Wood Finishing Techniques and Advice

The ‘Great Brewster Chair’ and how it was recreated

Written by Bob Flexner Monday, 17 July 2017 00:00

finishing_brewsterchairArguably, the highest art of furniture restoration is recreating age. The ethics of doing so can be debated, but it’s still very difficult. So I love this story.

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The heat is on: charring can be a cool finish

Written by Greg Williams Monday, 12 June 2017 00:00

charringWhen my oldest son was in the 11th grade he took a short shop course as part of an agricultural program. A beginning project was to construct a magazine rack out of white pine. The finish was accomplished by scorching the wood with a propane torch to create a warm amber tone and darker toasted pattern. It might have been topcoated with a polyurethane varnish. I suspect that the teacher had the students finish this way to save time and money on materials and make it fun.

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Auto history provides a ride down memory lane

Written by Bob Flexner Monday, 15 May 2017 00:00

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It’s likely that you’ve never finished a car or truck and you might not have any desire to do so. But knowing the history of the development of automotive coatings is instructive for understanding how wood finishes have changed through the decades. Much more research goes into automotive coatings than into wood finishes. We piggyback on this research.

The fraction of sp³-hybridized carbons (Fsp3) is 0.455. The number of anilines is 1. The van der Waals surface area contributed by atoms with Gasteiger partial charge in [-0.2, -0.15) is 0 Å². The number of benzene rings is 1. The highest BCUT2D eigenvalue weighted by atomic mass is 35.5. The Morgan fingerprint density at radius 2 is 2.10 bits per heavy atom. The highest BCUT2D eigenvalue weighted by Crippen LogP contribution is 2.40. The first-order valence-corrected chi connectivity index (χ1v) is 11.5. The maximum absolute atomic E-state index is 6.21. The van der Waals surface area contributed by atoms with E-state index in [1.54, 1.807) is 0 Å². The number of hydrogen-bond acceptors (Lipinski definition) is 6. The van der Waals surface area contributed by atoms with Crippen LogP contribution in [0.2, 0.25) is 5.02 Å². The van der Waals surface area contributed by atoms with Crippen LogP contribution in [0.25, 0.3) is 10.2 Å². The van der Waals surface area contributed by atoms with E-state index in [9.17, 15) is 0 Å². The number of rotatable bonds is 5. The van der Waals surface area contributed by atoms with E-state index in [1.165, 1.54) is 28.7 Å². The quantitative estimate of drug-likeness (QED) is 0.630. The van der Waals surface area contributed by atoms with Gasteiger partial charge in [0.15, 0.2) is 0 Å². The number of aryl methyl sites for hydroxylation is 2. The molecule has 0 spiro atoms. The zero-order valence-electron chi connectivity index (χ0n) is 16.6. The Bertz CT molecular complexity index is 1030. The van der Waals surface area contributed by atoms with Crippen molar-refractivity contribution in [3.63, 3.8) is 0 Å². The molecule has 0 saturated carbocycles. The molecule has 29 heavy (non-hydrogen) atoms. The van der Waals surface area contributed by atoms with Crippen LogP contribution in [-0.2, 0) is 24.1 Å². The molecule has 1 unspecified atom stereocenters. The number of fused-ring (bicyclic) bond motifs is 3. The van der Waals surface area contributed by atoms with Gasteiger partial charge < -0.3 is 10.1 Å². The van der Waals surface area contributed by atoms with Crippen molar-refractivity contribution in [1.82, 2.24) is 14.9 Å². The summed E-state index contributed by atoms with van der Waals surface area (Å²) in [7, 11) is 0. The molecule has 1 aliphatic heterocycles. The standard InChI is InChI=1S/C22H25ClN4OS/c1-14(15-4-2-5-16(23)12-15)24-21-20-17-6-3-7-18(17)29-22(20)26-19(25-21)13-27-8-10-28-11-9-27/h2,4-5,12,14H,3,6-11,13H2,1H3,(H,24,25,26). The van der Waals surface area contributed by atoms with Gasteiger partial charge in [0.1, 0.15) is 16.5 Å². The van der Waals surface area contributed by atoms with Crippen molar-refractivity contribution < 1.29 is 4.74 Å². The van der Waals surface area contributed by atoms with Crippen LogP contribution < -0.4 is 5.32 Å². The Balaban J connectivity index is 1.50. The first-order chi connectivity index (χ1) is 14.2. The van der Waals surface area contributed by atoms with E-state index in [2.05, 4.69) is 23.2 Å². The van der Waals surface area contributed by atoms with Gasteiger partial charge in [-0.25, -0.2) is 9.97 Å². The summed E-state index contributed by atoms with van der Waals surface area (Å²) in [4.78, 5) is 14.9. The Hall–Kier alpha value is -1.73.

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EPA throws the baby out with the bathwater

Written by Bob Flexner Monday, 13 March 2017 00:00

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The EPA issued a proposed rule on Jan. 12 that would ban or restrict the use of methylene chloride and n-methylpyrrolidone in paint and coating removers for most consumer and commercial applications. Interestingly, this rule doesn’t apply to professional refinishing shops, though the EPA said they would revisit this exemption as they gather more information.

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Adding age and allure through the finishing process

Written by Greg Williams Monday, 13 February 2017 00:00

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A professional associate of mine wants to make a copy of a classic sofa.  The original has endured normal wear and tear, leaving a patina the owner describes as “warm and golden brown, soft and smooth, light-reflecting, but not glossy, inviting a touch of the hand as much as the view of the eye.”

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